One of the consequences of the rain, and my inattention to our gutters and French drains, was a little leak into the corner of my studio.  The floor of a closet where I store photo props got wet and one of my favorite grey canvas backgrounds got soaked.  I had elaborate plans to clean the background by hanging it over the fence and scrubbing with a sponge but finally decided, when Belinda wasn't looking, to dump the whole 10 foot by 12 foot hunk of dark grey canvas material into the washing machine and see what happened.

It's the first time I've ever washed a background and it went well.  After the spin dry cycle I hung it up in the middle of the studio, on its background stands, to dry.  And then, yesterday in the late afternoon, just as the sun was setting and the afterglow started to light up the evening sky, I looked over my shoulder from my desk and noticed how beautifully the soft, diffuse light was brushing across the gentle undulations of the background fabric.  The light was directional but without force.  It was almost like of mist of gray light.

I walked into the house and asked Belinda if she would come out to the little studio so I could take a shot.  I put a digital camera on an old wooden tripod and turned Belinda into the light.  The shutter speed was a slow 1/20th of a second and the aperture around f2.5.  The light was low enough to require a sensitivity setting of ISO 400.  I used an electronic cable release to shoot with.  We shot eight or ten images and that was enough.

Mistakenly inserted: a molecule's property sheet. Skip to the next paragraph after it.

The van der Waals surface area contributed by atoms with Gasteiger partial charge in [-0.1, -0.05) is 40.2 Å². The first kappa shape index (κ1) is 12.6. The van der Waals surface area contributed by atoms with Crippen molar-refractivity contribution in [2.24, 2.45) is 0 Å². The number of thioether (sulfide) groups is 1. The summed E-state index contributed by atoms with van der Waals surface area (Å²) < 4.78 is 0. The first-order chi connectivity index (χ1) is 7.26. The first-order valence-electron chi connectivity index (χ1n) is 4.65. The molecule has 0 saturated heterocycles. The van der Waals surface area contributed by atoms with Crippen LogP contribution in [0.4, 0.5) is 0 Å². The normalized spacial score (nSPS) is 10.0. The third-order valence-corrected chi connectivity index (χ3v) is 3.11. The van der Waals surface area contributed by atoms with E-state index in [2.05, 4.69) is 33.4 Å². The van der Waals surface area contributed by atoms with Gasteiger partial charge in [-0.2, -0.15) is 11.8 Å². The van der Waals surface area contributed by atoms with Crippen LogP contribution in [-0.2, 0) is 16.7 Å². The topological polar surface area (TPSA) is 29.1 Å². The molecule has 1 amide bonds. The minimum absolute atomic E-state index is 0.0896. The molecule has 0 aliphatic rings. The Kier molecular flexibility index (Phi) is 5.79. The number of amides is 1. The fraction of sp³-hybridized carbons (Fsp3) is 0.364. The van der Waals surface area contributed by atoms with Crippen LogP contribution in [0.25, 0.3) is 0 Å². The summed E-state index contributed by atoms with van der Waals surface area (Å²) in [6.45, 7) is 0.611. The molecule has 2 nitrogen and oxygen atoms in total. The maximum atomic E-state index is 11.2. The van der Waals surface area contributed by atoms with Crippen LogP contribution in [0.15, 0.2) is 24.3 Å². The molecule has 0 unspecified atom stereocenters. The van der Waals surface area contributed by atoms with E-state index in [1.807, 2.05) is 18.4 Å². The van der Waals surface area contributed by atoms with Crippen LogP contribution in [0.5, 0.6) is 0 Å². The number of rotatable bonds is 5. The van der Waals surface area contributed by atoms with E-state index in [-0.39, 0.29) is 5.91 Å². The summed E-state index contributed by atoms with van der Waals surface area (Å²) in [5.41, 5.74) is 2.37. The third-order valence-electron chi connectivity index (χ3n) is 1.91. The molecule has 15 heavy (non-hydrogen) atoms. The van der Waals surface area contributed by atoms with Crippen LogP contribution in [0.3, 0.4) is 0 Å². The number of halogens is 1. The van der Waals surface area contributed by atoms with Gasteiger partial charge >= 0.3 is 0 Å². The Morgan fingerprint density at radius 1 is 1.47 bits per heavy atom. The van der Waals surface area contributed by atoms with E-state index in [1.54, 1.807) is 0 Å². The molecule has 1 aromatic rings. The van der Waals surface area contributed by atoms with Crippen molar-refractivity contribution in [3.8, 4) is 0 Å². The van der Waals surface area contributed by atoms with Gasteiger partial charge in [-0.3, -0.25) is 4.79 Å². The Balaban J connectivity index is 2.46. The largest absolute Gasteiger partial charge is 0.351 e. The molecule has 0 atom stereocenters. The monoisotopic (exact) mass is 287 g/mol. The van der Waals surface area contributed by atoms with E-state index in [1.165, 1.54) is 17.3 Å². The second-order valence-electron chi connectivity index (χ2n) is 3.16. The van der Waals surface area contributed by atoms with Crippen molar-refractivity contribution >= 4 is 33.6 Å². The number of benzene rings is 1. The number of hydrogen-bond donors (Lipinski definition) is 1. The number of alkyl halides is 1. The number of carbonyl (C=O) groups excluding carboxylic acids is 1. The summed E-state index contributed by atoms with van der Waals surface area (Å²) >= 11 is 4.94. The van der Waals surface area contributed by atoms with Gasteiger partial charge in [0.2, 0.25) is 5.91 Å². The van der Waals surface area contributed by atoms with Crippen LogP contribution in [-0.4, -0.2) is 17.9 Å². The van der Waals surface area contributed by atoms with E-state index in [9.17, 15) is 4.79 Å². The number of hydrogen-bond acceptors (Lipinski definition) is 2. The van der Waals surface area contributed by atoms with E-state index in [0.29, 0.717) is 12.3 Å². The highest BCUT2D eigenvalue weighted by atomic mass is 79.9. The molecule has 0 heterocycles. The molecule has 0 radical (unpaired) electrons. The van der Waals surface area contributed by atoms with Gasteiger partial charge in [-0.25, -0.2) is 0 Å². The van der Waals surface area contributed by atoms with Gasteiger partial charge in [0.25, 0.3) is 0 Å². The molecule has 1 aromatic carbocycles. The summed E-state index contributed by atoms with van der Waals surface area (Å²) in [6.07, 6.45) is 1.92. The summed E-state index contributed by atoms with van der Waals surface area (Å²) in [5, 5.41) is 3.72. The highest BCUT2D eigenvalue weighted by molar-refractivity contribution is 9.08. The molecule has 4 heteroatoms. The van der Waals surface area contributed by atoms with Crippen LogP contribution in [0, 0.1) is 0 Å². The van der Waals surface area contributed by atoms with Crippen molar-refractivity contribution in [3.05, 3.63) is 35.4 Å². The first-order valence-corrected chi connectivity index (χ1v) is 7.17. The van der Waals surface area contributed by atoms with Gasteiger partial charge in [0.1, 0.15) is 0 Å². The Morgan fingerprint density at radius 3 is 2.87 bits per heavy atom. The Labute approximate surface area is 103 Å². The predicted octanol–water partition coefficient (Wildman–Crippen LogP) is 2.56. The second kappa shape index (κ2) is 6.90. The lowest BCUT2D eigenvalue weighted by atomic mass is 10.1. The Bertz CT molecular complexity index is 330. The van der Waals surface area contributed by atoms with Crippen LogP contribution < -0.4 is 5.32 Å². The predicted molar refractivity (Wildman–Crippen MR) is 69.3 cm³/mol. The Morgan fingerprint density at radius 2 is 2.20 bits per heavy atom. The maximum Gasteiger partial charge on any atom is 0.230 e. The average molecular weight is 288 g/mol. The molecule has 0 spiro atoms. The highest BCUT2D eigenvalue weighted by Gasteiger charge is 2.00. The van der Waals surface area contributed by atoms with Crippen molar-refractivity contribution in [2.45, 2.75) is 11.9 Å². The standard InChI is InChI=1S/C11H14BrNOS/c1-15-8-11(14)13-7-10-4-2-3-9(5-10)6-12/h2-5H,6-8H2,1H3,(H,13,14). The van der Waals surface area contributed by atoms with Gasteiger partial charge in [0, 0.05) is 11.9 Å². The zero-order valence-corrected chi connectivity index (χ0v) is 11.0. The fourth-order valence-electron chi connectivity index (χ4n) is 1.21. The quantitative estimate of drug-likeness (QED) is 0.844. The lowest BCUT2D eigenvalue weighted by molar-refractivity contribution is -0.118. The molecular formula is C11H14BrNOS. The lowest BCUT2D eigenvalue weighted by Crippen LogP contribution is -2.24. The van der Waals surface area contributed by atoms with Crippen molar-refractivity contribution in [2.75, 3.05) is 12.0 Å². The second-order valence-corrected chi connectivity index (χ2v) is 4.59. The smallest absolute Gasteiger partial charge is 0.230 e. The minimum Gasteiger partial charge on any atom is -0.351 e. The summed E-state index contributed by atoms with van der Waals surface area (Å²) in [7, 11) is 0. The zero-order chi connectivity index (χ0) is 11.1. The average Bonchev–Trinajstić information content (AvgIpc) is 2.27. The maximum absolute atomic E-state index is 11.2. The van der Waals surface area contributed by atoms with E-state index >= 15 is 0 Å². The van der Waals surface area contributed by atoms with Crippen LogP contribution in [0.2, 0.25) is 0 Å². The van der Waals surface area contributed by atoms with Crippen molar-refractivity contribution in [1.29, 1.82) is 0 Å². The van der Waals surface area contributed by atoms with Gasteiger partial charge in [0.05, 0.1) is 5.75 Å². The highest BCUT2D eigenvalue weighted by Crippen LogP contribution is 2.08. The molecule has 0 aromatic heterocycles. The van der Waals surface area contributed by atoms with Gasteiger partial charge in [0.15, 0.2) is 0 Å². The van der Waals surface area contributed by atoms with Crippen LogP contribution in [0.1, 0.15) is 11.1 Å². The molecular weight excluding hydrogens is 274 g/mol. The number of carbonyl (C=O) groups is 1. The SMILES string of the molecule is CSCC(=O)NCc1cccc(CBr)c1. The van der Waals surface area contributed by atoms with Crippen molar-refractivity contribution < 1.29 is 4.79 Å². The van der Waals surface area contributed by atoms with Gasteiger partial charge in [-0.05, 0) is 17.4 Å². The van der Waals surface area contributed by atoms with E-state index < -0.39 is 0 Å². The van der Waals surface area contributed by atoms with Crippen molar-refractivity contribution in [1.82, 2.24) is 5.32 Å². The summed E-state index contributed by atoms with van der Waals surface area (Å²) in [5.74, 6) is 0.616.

Belinda went back into the house and I yanked the memory card out of the camera and went to the computer to see what I'd gotten.  From the beginning my intention was to make the final image black and white.  I chose this frame because Belinda seemed bemused.  The other frames were all good but all different.  Some had serious expressions and some were blurred with Belinda's laughter.  This one said it all.  It said, to me,  "I understand your frailties.  I understand your impulsiveness.  I understand your desire to photograph.  I understand your frustrations.  I understand the elation you feel when you get something just right."

I told Belinda all the reasons I stopped writing this blog.  She listened.  I told her all the reasons I wanted to start writing and sharing images again and that "look" up at the top of the page is the answer she gave me.  That's all.

I've been re-reading Susan Sontag's book, On Photography, for the past few days.  I'd read it years ago when I was filled with more hubris and impatience, and I'd dismissed too much.  The one thing that really touched me was her assertion that people in cultures with punishing work ethics (Her list:  Germans, Japanese and Americans) enjoy the hobby of photography because it seems like work and makes us less nervous about taking vacations and leisure time because we are convinced that we are still dutifully at work when we pursue our photographic creations.  It's a disturbing explanation for our desires to photograph.  But one that I believe is somehow mixed into the amalgam of our pursuits.